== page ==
Nature of Gradle Native Binary Executables


I have just started out with Gradle and am looking at migrating from “Make” to “Gradle” for my Embedded C project. I am using the C plugin. My structure has a main project and many sub-projects within it. With Make, I usually build partially linked object files of all source sets within my sub-projects and then employ a second phase of link on these partially linked objects to build my complete software. I would like to replicate the same using Gradle.

As part of linker.args within my Native Gradle model, I have passed the arguments -r --warn-common . However, the name of the object file in the $buildDir/exe/{$} location is just component_name and not component_name.o like how it was in case of Make. Am I to believe that Gradle has somehow understood what I needed it to do or has it built an executable in some other way?


Hi Ganesh,

Thanks for your question. In Gradle, we usually specify what work you want to do as oppose to how you want to do the work. Partially linked objects were not part of the original scope for the development of the native support. However, that doesn’t mean it’s not possible. It will simply require more work than your typical scenario.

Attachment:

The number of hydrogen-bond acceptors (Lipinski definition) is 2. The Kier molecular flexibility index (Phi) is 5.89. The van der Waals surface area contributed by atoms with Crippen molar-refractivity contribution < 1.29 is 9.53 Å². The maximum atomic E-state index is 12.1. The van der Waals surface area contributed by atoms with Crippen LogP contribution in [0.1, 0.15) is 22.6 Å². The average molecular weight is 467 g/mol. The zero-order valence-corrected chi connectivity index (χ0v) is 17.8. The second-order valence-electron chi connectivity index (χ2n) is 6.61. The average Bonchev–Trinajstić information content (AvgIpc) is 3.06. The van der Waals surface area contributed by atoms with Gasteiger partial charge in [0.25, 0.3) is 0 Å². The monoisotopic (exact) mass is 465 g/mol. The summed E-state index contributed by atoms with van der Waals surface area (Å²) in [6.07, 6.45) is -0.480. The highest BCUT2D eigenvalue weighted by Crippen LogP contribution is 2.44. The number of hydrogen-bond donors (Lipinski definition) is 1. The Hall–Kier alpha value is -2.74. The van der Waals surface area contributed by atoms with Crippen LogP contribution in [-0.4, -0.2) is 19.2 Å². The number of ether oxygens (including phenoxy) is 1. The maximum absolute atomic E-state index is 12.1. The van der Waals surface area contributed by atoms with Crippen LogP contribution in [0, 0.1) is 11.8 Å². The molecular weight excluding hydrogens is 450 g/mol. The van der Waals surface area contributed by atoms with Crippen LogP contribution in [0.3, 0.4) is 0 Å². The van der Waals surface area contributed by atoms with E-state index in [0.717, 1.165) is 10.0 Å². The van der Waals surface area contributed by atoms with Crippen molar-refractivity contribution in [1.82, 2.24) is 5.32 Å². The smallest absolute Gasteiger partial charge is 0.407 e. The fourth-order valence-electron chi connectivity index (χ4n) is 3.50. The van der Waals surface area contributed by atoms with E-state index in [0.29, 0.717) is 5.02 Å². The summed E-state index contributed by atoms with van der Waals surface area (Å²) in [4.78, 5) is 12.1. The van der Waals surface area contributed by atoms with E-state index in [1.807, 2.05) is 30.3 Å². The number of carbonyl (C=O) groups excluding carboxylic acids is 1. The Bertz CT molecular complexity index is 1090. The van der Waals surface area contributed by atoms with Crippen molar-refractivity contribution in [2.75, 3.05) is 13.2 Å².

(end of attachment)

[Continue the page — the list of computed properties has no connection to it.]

Gradle works with conventions. That means, for an NativeExecutableSpec the output will be, by convention, in $buildDir/exe/${} and, depending on which OS you are targeting, the file extension will vary. On *nix system, there usually aren’t any extension for the executable which differs for Windows system where .exe is used. For NativeExecutableBinarySpec and SharedLibraryBinarySpec binaries, the linker ld (for Gcc/Clang and link for Visual C++) is used.

Those are all convention regarding what you want to do. Specifying the arguments -r --warn-common should have done your partial linking. However, due to the convention in place, the output file doesn’t have the .o extension. This is where the confusion starts happening. It will be a bit difficult to use this object file through the dependency management in the native support. The fastest way is to use linker.args where you want to use it.

The cleanest solution would be to model what you are trying to achieve by extending the native software model to create a convention that you can apply everywhere else. I would suggest opening a feature request through Github issue so we can prioritize and work on the limitation. There are several ways we can improve this scenario, but we would be grateful is you could share a real world scenario with us.